Assign Card-grid-item to the corresponding number of child divs. So in the case of Card-grid--4, you would require 4 child divs with the class Card-grid-item, and so on.

Note:Card-grid is only for structural purposes. In order to style content inside grid items you will need to use font-size and color helper classes. <strong> can be used for bold text.

Using font-sise and color helpers

Step 6: Using Card-location for aligning location icon and text

Use a div with the class Card-location to wrap the location icon and text.

<i> can be used to define the icon. This will ensure the icon and text positions correctly.

Adding mt3 will create margin-top: 16px; on element.

Card-location, icon and text

Step 7: Set card actions using Button and Icon

Action Buttons and Icons can use the corresponding class and modifiers from the UI Kit. Button sets text based buttons, whereas Icon defines icon style buttons. Read more about Buttons here.

Note: I have used the helper class mt3 to set margin-top: 16px; on the container, and mr1 to set 4px pf padding on the right of all buttons except the last.

Icon buttons will require a Tooltip, so follow the same practice as outlined previously.

Using Button and Icon from AIN UI Kit, with helper classes for spacing

Step 8: Creating landscape style cards

On all 3 sites you will find landscape cards and cards with a multi-column layout. These cards use the exact same system described above, but also utilise theFlexgrid system.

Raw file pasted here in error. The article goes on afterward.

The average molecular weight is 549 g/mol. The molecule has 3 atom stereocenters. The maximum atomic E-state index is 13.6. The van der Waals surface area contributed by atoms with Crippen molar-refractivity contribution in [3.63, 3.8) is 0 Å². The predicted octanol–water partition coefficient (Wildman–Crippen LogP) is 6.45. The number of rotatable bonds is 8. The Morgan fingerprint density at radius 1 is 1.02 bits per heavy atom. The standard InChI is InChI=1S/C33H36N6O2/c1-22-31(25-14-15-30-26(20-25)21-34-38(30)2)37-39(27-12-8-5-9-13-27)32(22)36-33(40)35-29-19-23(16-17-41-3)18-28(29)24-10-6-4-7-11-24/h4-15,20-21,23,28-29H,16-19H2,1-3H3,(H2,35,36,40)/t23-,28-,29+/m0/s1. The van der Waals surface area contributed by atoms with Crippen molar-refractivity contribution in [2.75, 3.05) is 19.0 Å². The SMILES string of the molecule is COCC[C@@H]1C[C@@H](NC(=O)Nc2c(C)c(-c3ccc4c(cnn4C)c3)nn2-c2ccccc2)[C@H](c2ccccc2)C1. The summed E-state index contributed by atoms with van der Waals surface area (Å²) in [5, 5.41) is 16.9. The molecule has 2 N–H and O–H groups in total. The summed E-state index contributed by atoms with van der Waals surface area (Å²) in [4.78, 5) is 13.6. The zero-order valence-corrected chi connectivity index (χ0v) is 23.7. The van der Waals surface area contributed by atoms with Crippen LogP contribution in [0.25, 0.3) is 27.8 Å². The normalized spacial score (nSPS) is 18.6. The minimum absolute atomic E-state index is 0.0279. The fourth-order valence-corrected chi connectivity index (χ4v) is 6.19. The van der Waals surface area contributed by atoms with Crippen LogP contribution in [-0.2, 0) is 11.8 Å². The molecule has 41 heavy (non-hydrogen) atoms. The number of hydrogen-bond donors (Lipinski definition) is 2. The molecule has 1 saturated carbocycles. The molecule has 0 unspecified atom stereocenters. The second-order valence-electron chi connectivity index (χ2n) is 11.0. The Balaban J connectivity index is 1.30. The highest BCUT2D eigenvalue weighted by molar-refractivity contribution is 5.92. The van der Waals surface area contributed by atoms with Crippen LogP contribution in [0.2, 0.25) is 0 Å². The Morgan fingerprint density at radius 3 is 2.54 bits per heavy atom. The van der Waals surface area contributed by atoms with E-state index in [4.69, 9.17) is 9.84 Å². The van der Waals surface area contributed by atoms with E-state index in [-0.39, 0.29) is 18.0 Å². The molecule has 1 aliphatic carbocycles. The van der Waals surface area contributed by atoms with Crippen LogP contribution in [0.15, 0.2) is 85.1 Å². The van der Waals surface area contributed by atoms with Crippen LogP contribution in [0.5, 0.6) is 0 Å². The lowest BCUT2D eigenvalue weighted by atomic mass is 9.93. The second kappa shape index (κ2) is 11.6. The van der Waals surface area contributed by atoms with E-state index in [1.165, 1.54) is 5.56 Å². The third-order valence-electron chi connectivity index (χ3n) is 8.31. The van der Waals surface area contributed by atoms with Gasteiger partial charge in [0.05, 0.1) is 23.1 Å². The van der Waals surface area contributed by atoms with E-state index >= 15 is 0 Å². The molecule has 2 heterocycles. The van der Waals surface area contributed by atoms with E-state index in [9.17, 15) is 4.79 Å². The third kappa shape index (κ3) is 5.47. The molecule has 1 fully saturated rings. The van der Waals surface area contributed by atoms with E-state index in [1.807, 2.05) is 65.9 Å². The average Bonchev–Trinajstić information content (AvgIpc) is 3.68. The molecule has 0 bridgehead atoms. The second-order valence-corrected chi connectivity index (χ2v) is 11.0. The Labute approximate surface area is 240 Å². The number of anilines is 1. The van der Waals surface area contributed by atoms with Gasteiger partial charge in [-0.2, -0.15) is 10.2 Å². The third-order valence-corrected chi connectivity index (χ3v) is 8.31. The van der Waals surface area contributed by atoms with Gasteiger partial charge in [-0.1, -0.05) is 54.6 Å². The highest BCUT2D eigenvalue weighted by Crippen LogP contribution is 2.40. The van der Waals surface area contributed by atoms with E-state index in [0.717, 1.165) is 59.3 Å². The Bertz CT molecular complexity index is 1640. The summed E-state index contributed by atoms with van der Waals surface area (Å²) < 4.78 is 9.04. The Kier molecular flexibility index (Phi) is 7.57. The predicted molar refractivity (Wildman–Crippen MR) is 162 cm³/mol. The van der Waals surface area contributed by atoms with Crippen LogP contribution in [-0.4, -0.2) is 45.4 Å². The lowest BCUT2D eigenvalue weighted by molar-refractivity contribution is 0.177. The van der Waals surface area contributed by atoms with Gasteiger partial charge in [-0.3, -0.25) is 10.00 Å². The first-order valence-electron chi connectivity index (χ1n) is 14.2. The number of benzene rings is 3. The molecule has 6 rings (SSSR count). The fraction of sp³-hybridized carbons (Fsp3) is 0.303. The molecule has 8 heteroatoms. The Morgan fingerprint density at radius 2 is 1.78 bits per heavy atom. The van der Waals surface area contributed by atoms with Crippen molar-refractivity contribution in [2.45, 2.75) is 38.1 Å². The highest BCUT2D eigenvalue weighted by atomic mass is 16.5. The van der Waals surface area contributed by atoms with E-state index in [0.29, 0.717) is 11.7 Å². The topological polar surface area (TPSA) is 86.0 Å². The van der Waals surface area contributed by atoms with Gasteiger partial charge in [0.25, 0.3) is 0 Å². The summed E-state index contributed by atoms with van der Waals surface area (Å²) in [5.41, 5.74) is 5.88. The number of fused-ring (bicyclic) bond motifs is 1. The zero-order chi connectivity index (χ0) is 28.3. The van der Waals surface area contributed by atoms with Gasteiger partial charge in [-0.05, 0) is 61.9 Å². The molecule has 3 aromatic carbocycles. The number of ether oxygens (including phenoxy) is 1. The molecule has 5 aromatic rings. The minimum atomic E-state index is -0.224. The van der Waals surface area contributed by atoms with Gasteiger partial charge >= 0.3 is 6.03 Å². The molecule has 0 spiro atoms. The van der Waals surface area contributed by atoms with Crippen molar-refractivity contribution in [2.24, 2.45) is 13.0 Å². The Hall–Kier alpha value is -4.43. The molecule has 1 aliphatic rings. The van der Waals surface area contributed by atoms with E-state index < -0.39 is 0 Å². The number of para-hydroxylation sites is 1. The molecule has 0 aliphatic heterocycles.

Flex is a dead simple flexbox based grid system built into the AIN UI kit.

Using Flex for cards is very simple:

  1. For landscape style cards (as seen on desktop), add .Flex-row to the same div as .Card. Flex-row as the name suggests, creates a row which uses Flexbox to display all child elements inline.
  2. Assign Flex-column to any child div which needs to display as a column. Using two Flex-colum divs will create equally proportioned columns.

Note: on smaller devices .Flex-columns will stack items in a single column by default. No need for extra media queries.

Using Flex-row and Flex-column to create 2 column responsive card layouts

For landscape cards, you will need to add the modifier Card-thumb--landscape after Card-thumb in order to update border radius as the card adapts to different screen sizes.

Step 9: Using column modifier classes for multi-column cards

In certain cases, cards will require column of different width, to solve this problem the Flex grid includes several column width modifiers which can be used to set columns with different widths.

These are Flex--15, Flex--25, Flex--30, Flex--50, , Flex--65 and , Flex--75.

Using Flex column modifiers to create columns of unequal widths

By default columns without a modifier will fill the remaining space available. So there is no need for the column sizes to add up to 100% of the container width.

Notice in the image below the card does not have the usual border radius therefore does not require the modifier Card--radius.

Card without border radius modifier class